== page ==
I challenge you to carefully read what the deniers put out. Attempt to evaluate whether they are challenging potential policy and economic implications, or is their focus on the science. All criticisms are valid, but criticisms of a policy approach do not in any way challenge the underlying science.

                AND, please leave Al Gore out of it. Your criticism of him is mere diversion and, again, is insulting to the intelligence of both of us. He is a reporter. Whether he gets a detail or two right or wrong has absolutely no impact on the science. Sure he gets things wrong. So does EVERYONE who attempts to simplify a complex topic. (BTW, real climate scientists have reviewed Al Gore’s “silly” movie and concluded that he reported on the big picture quite accurately even if he took some liberties with some details.)

                I am unwilling to talk about policy implications etc with you at this time because I don’t think we are in agreement on the science. Not to mention how to evaluate the science. Until we work out where we agree and where we don’t, and why, it is useless to extrapolate to the human response. All that will happen is one of us will misunderstand the other and then harsh words will be exchanged and it will be another step back.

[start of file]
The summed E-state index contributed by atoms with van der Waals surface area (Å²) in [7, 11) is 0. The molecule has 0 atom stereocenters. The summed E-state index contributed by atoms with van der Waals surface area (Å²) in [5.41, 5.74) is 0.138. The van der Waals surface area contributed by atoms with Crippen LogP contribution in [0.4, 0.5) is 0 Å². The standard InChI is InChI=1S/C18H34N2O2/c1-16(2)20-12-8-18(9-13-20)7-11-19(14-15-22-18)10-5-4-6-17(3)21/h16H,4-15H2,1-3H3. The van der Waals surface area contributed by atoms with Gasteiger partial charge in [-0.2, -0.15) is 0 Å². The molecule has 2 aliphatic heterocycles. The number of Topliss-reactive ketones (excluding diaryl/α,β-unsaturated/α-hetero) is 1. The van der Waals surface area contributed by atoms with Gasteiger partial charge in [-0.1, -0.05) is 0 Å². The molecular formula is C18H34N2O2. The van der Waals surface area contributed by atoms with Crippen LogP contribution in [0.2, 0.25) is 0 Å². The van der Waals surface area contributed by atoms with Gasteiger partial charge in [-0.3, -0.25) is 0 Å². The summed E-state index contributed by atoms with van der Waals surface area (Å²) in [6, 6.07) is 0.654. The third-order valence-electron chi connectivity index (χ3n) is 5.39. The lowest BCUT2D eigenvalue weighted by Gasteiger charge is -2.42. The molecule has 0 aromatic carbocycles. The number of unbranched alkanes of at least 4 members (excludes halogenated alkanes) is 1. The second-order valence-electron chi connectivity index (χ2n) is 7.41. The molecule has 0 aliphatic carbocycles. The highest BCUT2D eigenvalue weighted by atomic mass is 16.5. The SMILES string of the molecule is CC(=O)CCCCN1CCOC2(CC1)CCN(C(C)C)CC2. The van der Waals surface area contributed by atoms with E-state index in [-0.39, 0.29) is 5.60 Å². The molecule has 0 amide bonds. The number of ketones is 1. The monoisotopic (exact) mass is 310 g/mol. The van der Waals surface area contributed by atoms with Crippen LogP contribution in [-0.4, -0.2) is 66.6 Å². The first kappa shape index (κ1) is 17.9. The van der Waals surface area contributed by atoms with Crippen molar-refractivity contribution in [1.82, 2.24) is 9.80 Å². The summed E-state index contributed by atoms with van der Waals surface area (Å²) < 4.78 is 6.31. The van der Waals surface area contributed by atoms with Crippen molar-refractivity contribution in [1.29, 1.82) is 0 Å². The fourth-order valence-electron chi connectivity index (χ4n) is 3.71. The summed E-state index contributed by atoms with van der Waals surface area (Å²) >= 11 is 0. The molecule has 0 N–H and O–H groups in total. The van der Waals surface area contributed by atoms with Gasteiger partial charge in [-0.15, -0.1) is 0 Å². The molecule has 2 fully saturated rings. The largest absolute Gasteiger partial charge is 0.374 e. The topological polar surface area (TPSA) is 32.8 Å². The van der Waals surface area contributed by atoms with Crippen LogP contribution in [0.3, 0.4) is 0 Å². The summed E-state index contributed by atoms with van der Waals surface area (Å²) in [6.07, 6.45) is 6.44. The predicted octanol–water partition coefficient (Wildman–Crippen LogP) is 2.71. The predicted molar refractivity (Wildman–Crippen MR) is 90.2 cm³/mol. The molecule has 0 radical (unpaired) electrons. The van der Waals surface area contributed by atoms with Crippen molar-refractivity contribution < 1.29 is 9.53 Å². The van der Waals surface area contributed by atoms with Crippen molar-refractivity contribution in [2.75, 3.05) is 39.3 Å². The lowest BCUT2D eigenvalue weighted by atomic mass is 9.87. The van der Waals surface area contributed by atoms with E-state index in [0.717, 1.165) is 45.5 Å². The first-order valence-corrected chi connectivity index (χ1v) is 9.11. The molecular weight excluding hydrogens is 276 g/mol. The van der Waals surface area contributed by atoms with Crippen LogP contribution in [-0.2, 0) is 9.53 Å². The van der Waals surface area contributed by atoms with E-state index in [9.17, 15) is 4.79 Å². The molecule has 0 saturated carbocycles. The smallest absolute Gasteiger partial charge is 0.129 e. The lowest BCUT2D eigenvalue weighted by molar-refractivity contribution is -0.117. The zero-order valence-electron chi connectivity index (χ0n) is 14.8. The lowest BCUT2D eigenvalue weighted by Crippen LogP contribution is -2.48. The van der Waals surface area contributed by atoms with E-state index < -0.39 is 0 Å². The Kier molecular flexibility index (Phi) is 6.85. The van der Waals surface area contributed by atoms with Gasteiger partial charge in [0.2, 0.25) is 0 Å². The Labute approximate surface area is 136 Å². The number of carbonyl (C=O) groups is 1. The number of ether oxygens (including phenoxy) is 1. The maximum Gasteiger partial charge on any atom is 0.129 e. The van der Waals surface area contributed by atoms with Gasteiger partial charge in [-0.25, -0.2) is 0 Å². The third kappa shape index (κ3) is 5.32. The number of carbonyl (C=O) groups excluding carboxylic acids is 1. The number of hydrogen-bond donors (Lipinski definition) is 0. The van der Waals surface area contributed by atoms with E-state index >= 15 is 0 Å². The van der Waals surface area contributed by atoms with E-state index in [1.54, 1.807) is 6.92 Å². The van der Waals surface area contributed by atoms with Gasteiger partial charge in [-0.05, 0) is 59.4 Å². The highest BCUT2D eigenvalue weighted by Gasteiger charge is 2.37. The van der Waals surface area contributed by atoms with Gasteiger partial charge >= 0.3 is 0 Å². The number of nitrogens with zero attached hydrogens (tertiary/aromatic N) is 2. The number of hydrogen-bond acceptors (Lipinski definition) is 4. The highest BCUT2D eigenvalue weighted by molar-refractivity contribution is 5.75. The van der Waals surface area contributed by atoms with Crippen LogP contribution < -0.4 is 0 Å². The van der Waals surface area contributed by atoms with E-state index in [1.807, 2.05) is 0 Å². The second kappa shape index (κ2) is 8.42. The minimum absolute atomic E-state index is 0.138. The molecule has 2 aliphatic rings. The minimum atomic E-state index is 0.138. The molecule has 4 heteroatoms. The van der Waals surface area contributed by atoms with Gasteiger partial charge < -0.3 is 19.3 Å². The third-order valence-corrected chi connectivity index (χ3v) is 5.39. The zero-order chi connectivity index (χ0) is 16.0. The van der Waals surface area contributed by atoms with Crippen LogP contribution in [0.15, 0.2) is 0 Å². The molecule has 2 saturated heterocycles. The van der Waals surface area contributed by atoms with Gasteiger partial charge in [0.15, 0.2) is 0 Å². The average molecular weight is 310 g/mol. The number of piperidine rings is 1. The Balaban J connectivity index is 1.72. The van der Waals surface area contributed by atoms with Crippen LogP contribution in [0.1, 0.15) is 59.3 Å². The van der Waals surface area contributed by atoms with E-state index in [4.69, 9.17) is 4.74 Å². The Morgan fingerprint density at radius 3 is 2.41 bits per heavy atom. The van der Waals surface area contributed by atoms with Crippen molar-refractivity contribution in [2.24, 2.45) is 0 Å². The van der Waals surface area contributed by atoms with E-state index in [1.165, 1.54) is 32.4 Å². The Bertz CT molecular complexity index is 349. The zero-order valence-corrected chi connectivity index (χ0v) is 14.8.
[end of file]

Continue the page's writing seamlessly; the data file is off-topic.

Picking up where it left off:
Another challenge, when you read about something that appears to contradict the IPCC scientific reports (such as CO2 increases follow temperature increases) consider first whether or not the IPCC included this possibility in their scientific reports and also consider whether the two scenarios are exclusive. I.e., because there are pre-historical records that suggest that CO2 change follows temp in some situations, does that mean that it is impossible for CO2 to lead and cause temperature increases? For example, if typically your car begins to change direction after you turn the steering wheel, does this exclude the scenario where you car suddenly changing direction causes you to turn on the steering wheel? Or vice versa?

                Enough for now …